Friday, February 7, 2014

Joyce Carol Oates: Xavier Kilgarvan’s casebook - Roger Dobson

There are some novels one does not wish would end. Mysteries of Winterthurn (1984) by Joyce Carol Oates is such a one. This is a glorious, almost Dickensian feast of a novel. The principal mystery is why the book isn’t better known to crime fiction addicts in Britain, since it stands head and shoulders above most modern offerings in the genre. Mysteries is a tripartite novel laced with Gothicism, relating the cases of detective Xavier Kilgarvan. It’s written in parodic, genteel Victorian style, with authorial asides to the reader, pious interpolations in italics and forests of exclamation marks.

In the first adventure, ‘The Virgin in the Rose-Bower; or, The Tragedy of Glen Mawr Manor’, we find Xavier (‘our hero’), a callow youth, investigating a locked-room murder in an opulent bedroom at the manor house of his estranged Kilgarvan relations. The tale is enriched with hints of the supernatural: dark angel figures, or ‘angel-demons’, are rumoured to haunt the neighbourhood of Glen Mawr. The ghost of the ‘Blue Nun’, who had poisoned several husbands at Winterthurn in the 1790s, has been seen. Xavier penetrates the cellar and attic of the manor, wins the heart of his young cousin Perdita and discovers the secret curse of the Kilgarvan family, though the truth is so loathsome that he eventually burns his notes, keeping the revelation from the world. The sensitive Xavier never really recovers from the horrors of the case. It’s a story one really has to read at least twice before one can grasp all its twists and subtleties.

The next time we encounter Xavier, just before the end of the 1890s, he is twenty-eight, a veteran of a number of celebrated investigations and acclaimed by the Hearst press as a ‘Detective of Genius’. Like Sherlock Holmes, he is a master of disguise. In ‘Devil’s Half-Acre; or, The Mystery of the “Cruel Suitor”’ five girls are found ritually murdered over a period of months in a desolate rock-bound region south of Winterthurn. An innocent Jewish mill manager is hanged for the crimes but Xavier suspects the decadent dandy Valentine Westergaard. Advances in detection leads Xavier to look forward to the day when evildoing will cease — a forlorn hope, but one which illuminates his noble character.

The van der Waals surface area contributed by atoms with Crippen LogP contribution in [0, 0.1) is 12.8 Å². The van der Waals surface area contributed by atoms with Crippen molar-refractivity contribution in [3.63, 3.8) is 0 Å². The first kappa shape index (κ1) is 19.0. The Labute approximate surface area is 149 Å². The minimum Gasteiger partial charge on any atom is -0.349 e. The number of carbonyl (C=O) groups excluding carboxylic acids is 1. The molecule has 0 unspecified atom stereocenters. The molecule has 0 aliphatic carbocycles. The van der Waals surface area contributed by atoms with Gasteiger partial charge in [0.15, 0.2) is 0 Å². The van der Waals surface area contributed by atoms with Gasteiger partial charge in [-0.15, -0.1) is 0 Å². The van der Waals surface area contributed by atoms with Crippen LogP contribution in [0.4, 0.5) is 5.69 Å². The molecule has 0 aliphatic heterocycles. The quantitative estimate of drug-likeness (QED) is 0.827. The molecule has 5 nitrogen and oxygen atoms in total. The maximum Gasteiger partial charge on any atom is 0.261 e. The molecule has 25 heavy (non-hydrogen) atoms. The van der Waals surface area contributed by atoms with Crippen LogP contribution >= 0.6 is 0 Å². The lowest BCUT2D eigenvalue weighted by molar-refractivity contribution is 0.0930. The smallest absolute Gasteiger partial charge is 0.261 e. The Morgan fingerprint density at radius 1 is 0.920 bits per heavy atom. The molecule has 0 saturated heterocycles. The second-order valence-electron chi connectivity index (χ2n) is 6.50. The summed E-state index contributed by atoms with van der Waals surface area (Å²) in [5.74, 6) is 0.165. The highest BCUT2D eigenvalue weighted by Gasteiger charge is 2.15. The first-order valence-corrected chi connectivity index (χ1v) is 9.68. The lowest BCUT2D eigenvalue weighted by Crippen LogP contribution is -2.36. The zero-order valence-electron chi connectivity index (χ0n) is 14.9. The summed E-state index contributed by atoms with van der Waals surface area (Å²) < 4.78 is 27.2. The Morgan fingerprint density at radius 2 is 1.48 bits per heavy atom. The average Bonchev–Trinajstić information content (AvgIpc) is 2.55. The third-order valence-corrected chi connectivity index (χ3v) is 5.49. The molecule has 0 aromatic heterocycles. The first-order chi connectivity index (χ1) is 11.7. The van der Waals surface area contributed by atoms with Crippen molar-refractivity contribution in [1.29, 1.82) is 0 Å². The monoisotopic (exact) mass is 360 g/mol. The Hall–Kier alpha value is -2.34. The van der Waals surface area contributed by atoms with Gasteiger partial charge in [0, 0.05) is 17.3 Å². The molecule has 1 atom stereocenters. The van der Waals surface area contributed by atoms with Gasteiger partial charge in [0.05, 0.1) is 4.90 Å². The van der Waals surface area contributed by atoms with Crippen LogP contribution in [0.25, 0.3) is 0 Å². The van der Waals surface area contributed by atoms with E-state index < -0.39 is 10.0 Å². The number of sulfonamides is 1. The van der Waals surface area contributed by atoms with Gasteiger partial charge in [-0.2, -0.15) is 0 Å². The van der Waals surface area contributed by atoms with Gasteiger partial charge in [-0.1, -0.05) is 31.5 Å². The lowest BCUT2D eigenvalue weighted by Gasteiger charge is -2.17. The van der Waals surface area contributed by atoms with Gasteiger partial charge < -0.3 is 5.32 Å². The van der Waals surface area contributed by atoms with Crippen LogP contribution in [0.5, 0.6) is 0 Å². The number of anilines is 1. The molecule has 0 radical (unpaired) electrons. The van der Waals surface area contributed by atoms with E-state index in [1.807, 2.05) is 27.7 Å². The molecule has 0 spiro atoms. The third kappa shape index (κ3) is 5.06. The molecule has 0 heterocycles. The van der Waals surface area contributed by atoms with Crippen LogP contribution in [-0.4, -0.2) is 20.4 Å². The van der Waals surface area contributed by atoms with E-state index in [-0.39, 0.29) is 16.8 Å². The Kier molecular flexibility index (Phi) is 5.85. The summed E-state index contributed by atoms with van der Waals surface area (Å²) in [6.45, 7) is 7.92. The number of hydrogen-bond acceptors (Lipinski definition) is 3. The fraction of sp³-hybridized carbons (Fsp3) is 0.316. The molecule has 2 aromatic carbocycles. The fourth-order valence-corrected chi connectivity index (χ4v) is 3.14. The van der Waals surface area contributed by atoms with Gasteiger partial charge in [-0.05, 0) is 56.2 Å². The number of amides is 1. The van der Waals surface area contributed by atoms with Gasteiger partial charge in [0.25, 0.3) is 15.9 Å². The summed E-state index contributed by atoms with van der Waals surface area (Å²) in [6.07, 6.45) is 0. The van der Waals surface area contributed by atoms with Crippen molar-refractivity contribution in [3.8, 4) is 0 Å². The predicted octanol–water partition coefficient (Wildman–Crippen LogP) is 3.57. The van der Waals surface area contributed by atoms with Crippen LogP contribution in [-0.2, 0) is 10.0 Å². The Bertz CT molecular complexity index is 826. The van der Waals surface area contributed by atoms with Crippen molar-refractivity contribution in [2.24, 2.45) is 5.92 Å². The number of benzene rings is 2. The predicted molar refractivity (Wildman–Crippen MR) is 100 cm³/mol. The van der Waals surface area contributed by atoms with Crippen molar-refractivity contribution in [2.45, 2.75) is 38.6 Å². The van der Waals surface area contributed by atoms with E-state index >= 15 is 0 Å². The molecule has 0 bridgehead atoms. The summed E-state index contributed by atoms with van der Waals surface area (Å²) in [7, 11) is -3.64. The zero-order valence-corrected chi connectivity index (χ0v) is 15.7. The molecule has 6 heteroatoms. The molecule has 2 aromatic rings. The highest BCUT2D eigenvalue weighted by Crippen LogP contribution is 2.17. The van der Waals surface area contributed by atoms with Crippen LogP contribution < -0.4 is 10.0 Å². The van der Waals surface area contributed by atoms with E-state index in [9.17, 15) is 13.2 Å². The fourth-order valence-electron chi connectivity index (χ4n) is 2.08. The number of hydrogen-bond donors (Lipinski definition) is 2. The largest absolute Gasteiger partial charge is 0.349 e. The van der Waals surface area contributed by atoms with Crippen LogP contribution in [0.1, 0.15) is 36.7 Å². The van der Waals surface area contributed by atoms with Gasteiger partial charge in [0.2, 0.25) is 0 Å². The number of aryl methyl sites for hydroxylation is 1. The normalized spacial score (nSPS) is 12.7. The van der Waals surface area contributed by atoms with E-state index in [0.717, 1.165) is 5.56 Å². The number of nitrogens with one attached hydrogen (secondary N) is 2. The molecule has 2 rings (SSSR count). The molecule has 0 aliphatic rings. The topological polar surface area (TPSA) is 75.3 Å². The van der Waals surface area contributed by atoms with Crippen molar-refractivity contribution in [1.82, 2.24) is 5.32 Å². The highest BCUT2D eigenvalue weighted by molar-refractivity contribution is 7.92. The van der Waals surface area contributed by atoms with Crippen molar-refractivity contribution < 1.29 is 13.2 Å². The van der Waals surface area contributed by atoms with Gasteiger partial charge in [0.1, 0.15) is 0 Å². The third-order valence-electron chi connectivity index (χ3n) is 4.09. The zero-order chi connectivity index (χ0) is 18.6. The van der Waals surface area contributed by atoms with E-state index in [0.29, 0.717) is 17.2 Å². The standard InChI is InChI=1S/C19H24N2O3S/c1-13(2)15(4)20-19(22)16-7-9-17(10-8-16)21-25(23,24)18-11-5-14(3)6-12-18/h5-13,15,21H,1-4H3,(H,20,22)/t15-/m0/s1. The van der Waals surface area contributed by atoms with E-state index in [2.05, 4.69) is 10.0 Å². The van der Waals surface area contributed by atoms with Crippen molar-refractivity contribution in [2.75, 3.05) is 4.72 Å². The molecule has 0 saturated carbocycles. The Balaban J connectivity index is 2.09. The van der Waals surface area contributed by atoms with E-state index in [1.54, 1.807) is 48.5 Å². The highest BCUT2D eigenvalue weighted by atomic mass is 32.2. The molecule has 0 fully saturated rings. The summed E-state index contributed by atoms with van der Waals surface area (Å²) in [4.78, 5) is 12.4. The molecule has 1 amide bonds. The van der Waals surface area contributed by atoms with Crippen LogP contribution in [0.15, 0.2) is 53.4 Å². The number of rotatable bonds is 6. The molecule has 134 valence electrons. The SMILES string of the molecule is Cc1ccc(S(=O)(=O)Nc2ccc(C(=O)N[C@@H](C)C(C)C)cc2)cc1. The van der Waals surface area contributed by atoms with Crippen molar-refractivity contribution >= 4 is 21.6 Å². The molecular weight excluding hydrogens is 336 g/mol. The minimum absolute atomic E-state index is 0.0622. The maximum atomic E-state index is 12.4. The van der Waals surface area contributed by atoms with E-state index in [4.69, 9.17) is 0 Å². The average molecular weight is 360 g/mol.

The final story, ‘The Bloodstained Bridal Gown; or, Xavier Kilgarvan’s Last Case’, is the most intriguing mystery of all. A red-haired spectre, carrying an axe, is seen running away from a rectory where two people have been slaughtered and the rector’s wife, Perdita, Xavier’s great love, has been ravished. Curiously, even before the horror occurs, a telegram is sent to Xavier’s home at 38 Washington Square, New York City, pleading:


Quite a few clues as to the identity of the murderer are planted along the way, and Ms Oates plays fair with her readers. Being a revisionist (and feminist) detective novel, events do not unfold as in a conventional crime story, and the author delights in wrong-footing her readers and mischievously usurping the conventions of the genre. Victorian piety, respectability, hypocrisy and cant are mercilessly ridiculed in Ms Oates’s mock pompous style. The parody and satirical episodes, however, are kept firmly in place and do not injure the novel’s suspense. The jacket blurb refers to the book’s ‘romantic ending’ — and this is one way of putting it. It is enough to say that the book’s climax rivals that of Psycho. Apparently Xavier’s cases echo, in dreamlike fashion, authentic and infamous murders.